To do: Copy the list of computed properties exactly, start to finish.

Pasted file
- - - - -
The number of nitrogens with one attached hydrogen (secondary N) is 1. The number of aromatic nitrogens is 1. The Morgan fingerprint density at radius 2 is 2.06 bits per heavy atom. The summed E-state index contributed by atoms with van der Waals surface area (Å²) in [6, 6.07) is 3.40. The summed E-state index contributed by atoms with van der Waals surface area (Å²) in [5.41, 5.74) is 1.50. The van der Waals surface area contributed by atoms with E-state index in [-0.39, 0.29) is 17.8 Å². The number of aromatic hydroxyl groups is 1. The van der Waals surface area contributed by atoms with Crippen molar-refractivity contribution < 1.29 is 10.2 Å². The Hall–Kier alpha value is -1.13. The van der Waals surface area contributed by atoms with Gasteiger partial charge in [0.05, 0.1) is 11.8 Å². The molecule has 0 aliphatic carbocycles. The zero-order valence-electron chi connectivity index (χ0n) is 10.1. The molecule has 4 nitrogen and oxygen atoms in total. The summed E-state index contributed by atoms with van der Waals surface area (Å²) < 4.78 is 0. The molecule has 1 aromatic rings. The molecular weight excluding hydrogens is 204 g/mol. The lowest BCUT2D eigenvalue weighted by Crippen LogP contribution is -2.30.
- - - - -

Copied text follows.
The number of nitrogens with one attached hydrogen (secondary N) is 1. The number of aromatic nitrogens is 1. The Morgan fingerprint density at radius 2 is 2.06 bits per heavy atom. The summed E-state index contributed by atoms with van der Waals surface area (Å²) in [6, 6.07) is 3.40. The summed E-state index contributed by atoms with van der Waals surface area (Å²) in [5.41, 5.74) is 1.50. The van der Waals surface area contributed by atoms with E-state index in [-0.39, 0.29) is 17.8 Å². The number of aromatic hydroxyl groups is 1. The van der Waals surface area contributed by atoms with Crippen molar-refractivity contribution < 1.29 is 10.2 Å². The Hall–Kier alpha value is -1.13. The van der Waals surface area contributed by atoms with Gasteiger partial charge in [0.05, 0.1) is 11.8 Å². The molecule has 0 aliphatic carbocycles. The zero-order valence-electron chi connectivity index (χ0n) is 10.1. The molecule has 4 nitrogen and oxygen atoms in total. The summed E-state index contributed by atoms with van der Waals surface area (Å²) < 4.78 is 0. The molecule has 1 aromatic rings. The molecular weight excluding hydrogens is 204 g/mol. The lowest BCUT2D eigenvalue weighted by Crippen LogP contribution is -2.30.